Sisters Katia and Marielle Labèque are back with “Cocteau Trilogy.” On the program are elegant transcriptions for two pianos drawn from the opera suite “Orpheus,” “Beauty and the Beast,” and “Les Enfants Terribles” by Philip Glass.

This was one of the most anticipated albums of the year. It must be said that Cocteau Trilogy combines all the ingredients to stand out as a flagship album of 2024. First and foremost, there are the Labèque sisters, the masters of four-handed piano, who need no introduction. Since their debut recordings in the early 1970s, when they were not even twenty, Katia and Marielle Labèque have chosen never to confine themselves to a particular register or genre. They can be found equally at home with Messiaen – who participated in the production of their very first album Vision de l’Amen - as with Joplin, Stravinsky, Debussy… and Philip Glass.

It is the latter who is at the heart of this Cocteau Trilogy. In the mid-1990s, the American composer, a pioneer of repetitive music but already well emancipated from it, composed a series of operas inspired by the works of the playwright Jean Cocteau. It was a loving gaze towards France, where Glass had taken up residence between 1964 and 1966 to study under the great pedagogue Nadia Boulanger. Several adaptations into piano suites were derived from these works, notably those penned by Paul Barnes or Dennis Russell Davies.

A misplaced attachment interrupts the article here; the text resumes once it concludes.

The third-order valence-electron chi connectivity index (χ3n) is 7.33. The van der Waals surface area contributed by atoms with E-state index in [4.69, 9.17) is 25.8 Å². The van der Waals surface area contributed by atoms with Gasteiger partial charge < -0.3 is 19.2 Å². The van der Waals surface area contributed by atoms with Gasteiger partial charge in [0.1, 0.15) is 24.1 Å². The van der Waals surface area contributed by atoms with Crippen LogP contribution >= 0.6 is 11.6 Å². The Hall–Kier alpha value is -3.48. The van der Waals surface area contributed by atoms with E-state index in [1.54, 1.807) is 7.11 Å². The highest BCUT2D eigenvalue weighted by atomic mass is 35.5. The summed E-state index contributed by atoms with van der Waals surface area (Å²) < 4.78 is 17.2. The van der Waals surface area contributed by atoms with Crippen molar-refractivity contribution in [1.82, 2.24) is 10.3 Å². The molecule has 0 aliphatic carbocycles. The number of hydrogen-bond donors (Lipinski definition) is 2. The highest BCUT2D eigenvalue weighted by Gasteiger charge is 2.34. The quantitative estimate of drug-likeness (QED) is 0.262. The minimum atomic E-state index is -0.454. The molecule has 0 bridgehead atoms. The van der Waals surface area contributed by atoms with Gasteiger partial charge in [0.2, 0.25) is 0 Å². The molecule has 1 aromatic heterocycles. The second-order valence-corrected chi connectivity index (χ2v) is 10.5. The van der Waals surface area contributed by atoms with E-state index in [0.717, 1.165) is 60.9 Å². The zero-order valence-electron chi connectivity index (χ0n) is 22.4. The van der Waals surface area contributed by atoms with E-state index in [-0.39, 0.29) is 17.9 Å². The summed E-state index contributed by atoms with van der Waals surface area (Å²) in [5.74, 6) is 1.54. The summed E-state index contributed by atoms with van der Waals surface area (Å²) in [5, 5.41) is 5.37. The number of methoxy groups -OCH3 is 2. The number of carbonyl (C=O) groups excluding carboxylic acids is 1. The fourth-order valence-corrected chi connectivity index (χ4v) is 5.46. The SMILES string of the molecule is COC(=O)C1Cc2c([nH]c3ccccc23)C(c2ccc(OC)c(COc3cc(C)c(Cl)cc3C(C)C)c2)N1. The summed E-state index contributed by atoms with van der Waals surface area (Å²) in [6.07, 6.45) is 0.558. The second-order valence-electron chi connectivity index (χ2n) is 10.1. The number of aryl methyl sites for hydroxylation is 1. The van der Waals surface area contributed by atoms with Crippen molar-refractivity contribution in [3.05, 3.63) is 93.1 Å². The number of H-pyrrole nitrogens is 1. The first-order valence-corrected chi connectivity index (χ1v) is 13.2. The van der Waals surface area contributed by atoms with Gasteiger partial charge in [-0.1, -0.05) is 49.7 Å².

In 2021, the Labèque sisters, friends of the composer and well-versed in contemporary repertoire, premiered the suites for two pianos from the chamber opera Les Enfants Terribles during a series of concerts. Of course to immediate praise. Between the pianists and the composer, the idea arose to create a complete program to be immortalized on record. Three years later, here is the Cocteau Trilogy!

Katia & Marielle Labèque – Glass: Les enfants terribles: She Took The Path

Deutsche Grammophon - DG

As is their custom, Katia and Marielle Labèque deliver a massive sonic punch from the very first seconds of listening to the “Orpheus Suite,” which opens the album at a particularly brisk tempo. Their firm and precise grip on the attacks, immediately recognizable, captivates the listener and doesn’t let go until the last second. But an album by the Labèque sisters wouldn’t be complete without skilful alternations between power and softness, between explosions of colour and the sobriety of playing, perfectly balancing the discourse for the benefit of listening pleasure.

In this regard, Philip Glass’s writing, his sense of harmonic modulations and chord symmetry, fit perfectly with the pianistic technique of the performers. Between sadness and passion, rage and contemplation, Cocteau Trilogy is a multifaceted album that refreshes its emotions with every second. And it pays immense tribute to both the composer and his interpreters.